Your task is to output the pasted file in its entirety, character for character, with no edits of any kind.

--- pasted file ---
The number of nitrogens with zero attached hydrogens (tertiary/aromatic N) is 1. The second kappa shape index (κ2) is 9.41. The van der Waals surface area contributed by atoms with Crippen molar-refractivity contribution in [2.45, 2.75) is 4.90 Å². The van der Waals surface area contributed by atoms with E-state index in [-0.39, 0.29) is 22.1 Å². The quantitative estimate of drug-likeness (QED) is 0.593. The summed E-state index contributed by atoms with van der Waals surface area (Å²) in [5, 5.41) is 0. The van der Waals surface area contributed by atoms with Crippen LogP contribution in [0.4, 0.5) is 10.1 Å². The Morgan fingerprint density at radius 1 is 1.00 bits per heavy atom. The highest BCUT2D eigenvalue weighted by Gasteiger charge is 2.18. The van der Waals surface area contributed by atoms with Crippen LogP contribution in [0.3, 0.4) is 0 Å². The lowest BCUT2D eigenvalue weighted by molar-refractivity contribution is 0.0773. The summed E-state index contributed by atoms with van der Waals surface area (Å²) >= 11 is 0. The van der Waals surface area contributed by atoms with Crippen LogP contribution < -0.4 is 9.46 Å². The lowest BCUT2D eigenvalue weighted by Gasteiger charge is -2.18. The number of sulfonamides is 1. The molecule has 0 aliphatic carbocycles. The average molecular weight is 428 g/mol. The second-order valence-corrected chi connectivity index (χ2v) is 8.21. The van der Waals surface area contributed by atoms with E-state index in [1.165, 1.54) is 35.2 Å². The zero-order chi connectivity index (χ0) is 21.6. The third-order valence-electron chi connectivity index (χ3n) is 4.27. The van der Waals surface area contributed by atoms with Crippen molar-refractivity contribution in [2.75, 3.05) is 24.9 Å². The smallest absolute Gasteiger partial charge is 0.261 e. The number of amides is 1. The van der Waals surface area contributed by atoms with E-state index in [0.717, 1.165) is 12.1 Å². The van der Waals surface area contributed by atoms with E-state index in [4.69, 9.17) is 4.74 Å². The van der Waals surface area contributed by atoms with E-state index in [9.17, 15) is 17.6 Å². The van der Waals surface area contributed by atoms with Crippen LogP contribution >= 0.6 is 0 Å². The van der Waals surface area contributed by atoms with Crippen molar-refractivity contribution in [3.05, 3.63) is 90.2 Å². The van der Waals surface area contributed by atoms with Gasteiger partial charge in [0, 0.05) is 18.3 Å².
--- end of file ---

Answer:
The number of nitrogens with zero attached hydrogens (tertiary/aromatic N) is 1. The second kappa shape index (κ2) is 9.41. The van der Waals surface area contributed by atoms with Crippen molar-refractivity contribution in [2.45, 2.75) is 4.90 Å². The van der Waals surface area contributed by atoms with E-state index in [-0.39, 0.29) is 22.1 Å². The quantitative estimate of drug-likeness (QED) is 0.593. The summed E-state index contributed by atoms with van der Waals surface area (Å²) in [5, 5.41) is 0. The van der Waals surface area contributed by atoms with Crippen LogP contribution in [0.4, 0.5) is 10.1 Å². The Morgan fingerprint density at radius 1 is 1.00 bits per heavy atom. The highest BCUT2D eigenvalue weighted by Gasteiger charge is 2.18. The van der Waals surface area contributed by atoms with Crippen LogP contribution in [0.3, 0.4) is 0 Å². The lowest BCUT2D eigenvalue weighted by molar-refractivity contribution is 0.0773. The summed E-state index contributed by atoms with van der Waals surface area (Å²) >= 11 is 0. The van der Waals surface area contributed by atoms with Crippen LogP contribution < -0.4 is 9.46 Å². The lowest BCUT2D eigenvalue weighted by Gasteiger charge is -2.18. The number of sulfonamides is 1. The molecule has 0 aliphatic carbocycles. The average molecular weight is 428 g/mol. The second-order valence-corrected chi connectivity index (χ2v) is 8.21. The van der Waals surface area contributed by atoms with E-state index in [1.165, 1.54) is 35.2 Å². The zero-order chi connectivity index (χ0) is 21.6. The third-order valence-electron chi connectivity index (χ3n) is 4.27. The van der Waals surface area contributed by atoms with Crippen molar-refractivity contribution in [2.75, 3.05) is 24.9 Å². The smallest absolute Gasteiger partial charge is 0.261 e. The number of amides is 1. The van der Waals surface area contributed by atoms with E-state index in [0.717, 1.165) is 12.1 Å². The van der Waals surface area contributed by atoms with E-state index in [4.69, 9.17) is 4.74 Å². The van der Waals surface area contributed by atoms with E-state index in [9.17, 15) is 17.6 Å². The van der Waals surface area contributed by atoms with Crippen LogP contribution >= 0.6 is 0 Å². The van der Waals surface area contributed by atoms with Crippen molar-refractivity contribution in [3.05, 3.63) is 90.2 Å². The van der Waals surface area contributed by atoms with Gasteiger partial charge in [0, 0.05) is 18.3 Å².